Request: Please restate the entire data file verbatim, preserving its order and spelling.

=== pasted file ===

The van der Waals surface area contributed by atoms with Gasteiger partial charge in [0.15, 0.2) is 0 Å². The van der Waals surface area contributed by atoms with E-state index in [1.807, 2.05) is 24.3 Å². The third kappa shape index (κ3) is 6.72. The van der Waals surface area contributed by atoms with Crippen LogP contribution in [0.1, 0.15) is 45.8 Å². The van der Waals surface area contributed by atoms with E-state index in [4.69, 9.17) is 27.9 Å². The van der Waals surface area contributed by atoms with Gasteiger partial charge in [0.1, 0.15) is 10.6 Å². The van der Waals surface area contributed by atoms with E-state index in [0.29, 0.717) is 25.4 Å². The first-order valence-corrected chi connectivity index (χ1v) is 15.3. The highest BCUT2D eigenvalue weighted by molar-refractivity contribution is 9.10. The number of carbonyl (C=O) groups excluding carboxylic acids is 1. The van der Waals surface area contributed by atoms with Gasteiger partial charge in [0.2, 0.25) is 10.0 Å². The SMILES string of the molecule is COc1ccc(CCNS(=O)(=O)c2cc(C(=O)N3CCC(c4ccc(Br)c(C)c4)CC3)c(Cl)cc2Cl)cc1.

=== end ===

The van der Waals surface area contributed by atoms with Gasteiger partial charge in [0.15, 0.2) is 0 Å². The van der Waals surface area contributed by atoms with E-state index in [1.807, 2.05) is 24.3 Å². The third kappa shape index (κ3) is 6.72. The van der Waals surface area contributed by atoms with Crippen LogP contribution in [0.1, 0.15) is 45.8 Å². The van der Waals surface area contributed by atoms with E-state index in [4.69, 9.17) is 27.9 Å². The van der Waals surface area contributed by atoms with Gasteiger partial charge in [0.1, 0.15) is 10.6 Å². The van der Waals surface area contributed by atoms with E-state index in [0.29, 0.717) is 25.4 Å². The first-order valence-corrected chi connectivity index (χ1v) is 15.3. The highest BCUT2D eigenvalue weighted by molar-refractivity contribution is 9.10. The number of carbonyl (C=O) groups excluding carboxylic acids is 1. The van der Waals surface area contributed by atoms with Gasteiger partial charge in [0.2, 0.25) is 10.0 Å². The SMILES string of the molecule is COc1ccc(CCNS(=O)(=O)c2cc(C(=O)N3CCC(c4ccc(Br)c(C)c4)CC3)c(Cl)cc2Cl)cc1.